5 “Wows” and 5 “Worries” from LENA Conference 2017

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Three days of posters, presentations, and dialog in September generated many thoughts about our shared mission to close the achievement gap. It would take three days to do them all justice! But here are ten key insights that crystallized. Five “Wows” (points of importance for policy and practice) and five “Worries” (challenges or concerns that must be addressed). In our next post, we’ll look at ideas from the conference that suggest ways forward from here.

 

Five “Wows”

  1. It’s all about social interaction. Language is the essential element of humanity, and is about conversations much more than just talking “at” a child. “Talk is not a one-way street” – even infants play an active role. Building social and emotional skills has an even stronger influence on future success than cognitive abilities alone.
  2. Combine and conquer. Rather than seeking single solutions to solve the entire talk problem, combinations of solutions can have a multiplier effect. Using data to layer and sequence interventions can help tailor the assistance that individual families need. Cities are discovering power in coordinating existing resources and organizations and publicizing them better to those who need them.
  3. Parents need help more with “how” than with “what.” Most parents know what their kids need, and enjoy spending time with them. What’s needed most often is tips on fitting talk into busy schedules, time to practice and form new habits, and encouragement that they can make a big difference by talking with their babies!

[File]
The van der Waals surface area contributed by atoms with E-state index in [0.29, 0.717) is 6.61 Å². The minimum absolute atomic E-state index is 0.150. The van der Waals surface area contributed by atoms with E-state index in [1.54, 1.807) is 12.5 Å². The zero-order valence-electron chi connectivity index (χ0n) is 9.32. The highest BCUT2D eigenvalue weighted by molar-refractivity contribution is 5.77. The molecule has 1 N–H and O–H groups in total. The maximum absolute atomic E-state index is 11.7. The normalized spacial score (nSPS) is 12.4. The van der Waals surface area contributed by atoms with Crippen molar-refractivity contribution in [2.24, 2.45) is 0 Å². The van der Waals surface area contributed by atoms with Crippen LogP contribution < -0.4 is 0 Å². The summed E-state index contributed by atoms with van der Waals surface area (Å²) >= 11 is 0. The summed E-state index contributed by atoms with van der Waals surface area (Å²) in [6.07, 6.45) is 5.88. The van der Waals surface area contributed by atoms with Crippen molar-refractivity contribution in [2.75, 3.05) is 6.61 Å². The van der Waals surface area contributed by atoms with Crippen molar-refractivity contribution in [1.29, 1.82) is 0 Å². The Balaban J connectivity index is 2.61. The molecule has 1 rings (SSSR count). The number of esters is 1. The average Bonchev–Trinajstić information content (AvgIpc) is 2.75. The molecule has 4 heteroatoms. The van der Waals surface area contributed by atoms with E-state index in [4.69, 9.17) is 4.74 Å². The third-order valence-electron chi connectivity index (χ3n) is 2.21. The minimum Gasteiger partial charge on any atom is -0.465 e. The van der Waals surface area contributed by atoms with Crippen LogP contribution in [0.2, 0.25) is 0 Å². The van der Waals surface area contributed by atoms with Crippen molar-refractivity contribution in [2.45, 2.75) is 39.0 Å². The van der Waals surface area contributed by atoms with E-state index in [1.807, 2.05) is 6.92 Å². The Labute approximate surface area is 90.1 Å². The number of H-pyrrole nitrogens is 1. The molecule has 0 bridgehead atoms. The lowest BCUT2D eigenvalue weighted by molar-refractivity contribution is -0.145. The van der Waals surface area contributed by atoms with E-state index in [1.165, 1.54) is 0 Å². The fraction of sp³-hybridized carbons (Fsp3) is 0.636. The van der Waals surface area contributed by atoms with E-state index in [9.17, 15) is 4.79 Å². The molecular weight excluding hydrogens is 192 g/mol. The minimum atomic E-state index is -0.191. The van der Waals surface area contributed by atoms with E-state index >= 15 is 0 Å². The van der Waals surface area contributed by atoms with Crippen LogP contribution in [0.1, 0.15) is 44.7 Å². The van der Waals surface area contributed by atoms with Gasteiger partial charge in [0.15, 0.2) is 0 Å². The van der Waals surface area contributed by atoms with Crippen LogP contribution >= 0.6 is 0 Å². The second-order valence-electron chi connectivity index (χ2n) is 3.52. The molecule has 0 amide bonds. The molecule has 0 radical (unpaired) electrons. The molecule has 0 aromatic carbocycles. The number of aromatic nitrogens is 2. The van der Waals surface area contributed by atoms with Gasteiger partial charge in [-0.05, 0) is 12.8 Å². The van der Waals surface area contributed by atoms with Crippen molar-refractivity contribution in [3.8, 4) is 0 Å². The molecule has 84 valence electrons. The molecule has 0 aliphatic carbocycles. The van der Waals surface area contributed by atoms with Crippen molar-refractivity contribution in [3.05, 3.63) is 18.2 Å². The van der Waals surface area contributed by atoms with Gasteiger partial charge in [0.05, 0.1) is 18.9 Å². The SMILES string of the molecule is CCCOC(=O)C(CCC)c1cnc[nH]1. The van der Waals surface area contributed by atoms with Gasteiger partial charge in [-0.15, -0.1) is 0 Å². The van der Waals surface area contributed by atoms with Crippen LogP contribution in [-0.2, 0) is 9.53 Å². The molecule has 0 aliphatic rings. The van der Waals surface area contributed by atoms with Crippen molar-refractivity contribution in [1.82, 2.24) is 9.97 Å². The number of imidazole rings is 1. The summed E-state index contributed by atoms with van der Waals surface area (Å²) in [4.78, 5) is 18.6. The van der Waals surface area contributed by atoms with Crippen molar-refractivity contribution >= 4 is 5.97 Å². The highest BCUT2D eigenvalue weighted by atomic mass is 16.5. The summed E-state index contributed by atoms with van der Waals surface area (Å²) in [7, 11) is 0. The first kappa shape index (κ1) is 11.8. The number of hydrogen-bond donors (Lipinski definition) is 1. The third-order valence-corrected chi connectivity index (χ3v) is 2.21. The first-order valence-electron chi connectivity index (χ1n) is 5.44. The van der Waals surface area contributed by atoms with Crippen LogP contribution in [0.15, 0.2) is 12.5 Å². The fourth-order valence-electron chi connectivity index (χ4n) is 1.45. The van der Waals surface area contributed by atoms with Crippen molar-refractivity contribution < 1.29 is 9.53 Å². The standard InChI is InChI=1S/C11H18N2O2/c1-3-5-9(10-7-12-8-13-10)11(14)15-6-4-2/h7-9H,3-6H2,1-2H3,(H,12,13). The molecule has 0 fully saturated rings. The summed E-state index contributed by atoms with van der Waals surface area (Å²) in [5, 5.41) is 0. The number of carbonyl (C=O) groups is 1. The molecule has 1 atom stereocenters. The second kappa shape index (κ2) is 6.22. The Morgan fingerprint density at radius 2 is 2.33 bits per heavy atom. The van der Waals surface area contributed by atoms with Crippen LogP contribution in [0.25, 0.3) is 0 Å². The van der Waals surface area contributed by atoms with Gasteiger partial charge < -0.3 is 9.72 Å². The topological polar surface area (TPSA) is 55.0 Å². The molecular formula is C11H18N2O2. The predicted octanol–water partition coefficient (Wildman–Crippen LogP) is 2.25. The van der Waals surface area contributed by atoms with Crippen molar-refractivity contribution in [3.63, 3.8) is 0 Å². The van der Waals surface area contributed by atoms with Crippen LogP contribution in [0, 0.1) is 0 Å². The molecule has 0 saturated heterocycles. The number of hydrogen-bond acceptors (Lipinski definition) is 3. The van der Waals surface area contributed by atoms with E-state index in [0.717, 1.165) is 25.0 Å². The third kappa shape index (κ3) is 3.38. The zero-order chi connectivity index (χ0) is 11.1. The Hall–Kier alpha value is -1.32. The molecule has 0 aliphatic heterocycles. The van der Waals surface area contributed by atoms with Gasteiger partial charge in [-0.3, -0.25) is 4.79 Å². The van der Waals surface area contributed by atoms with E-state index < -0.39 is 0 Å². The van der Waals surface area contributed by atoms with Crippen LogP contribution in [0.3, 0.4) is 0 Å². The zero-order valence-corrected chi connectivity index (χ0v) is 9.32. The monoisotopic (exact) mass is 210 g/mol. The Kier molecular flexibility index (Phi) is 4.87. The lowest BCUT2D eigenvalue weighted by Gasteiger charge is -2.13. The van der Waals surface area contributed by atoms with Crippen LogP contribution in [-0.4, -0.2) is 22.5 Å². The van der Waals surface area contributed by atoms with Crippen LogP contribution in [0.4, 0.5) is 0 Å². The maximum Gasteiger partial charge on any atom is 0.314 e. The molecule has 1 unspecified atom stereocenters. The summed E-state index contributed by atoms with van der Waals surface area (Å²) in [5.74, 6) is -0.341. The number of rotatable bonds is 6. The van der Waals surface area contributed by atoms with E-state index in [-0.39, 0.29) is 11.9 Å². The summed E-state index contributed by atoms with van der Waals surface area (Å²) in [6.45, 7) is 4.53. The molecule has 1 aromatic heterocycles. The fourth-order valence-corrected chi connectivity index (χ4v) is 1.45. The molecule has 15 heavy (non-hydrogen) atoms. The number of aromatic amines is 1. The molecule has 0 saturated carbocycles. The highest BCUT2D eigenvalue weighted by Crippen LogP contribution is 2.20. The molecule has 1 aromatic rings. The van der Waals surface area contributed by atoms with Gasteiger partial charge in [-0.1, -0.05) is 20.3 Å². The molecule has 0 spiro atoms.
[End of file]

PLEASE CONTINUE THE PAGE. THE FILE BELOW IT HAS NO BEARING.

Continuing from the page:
4. Moms and dads are the secret sauce. Research shows that “motherese” – the simplified, repetitive, rhythmic speech most moms do naturally – has a greater effect on babies’ brains than “standard” speech. Meanwhile, dad’s interactions are helpful in different ways: their talk when playing and reading is particularly impactful, even more than mom’s.
  5. Proven once again: birth-3 is where we must make the difference. New LENA research proves that talk with adults at ages 1-2 predicts kids’ intelligence and language ability ten years later. “Brains have to be built.” It’s a limited window: low talk in the early years opens gaps that, even by age four, become extremely tough to close.

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Five “Worries”

  1. Gaps in birth-3 literally pose a threat to our society. Widening gulfs in cognitive, social, and emotional skills are direct causes of widening inequality – which affects our economy. Resulting workforce shortages are starting to take a toll on GDP, and on our future ability to support an aging population.
  2. Too many programs! “Birth to 3 is an ungodly mess” – there are too many interventions competing for attention and resources. We know what to do and what works – but we have a scaling problem. We need to join forces, combine initiatives, and focus.
  3. Recruitment and retention remain huge challenges. Even programs with proven positive results often experience dropout rates of 30-50%. Reaching the parents who can benefit requires one-to-one, grassroots efforts, but those are often difficult because too many approaches are top-down.
  4. Science too often gets in the way. Requirements for statistical proofs and control groups can be so rigid they get in the way of delivering the help we’re trying to give. Interventions supported by good evidence, often in combinations, can be effective. Roadblocks occur when gatekeepers think in terms of working “on” rather than “with” people.
  5. Early childhood education needs help. Many birth-3 kids spend up to 60% of waking hours in childcare. But in some cities, as many as 75% of parents lack access to a center-based option. Meanwhile, family-based providers are becoming scarcer. Early childhood educators are seriously underpaid and under-supported compared to later grades.

LENA Team

The LENA Team is a dedicated group of professionals who are passionate about increasing awareness of the importance of early interactive talk. We are statisticians, speech-language pathologists, curriculum specialists, engineers and linguists.

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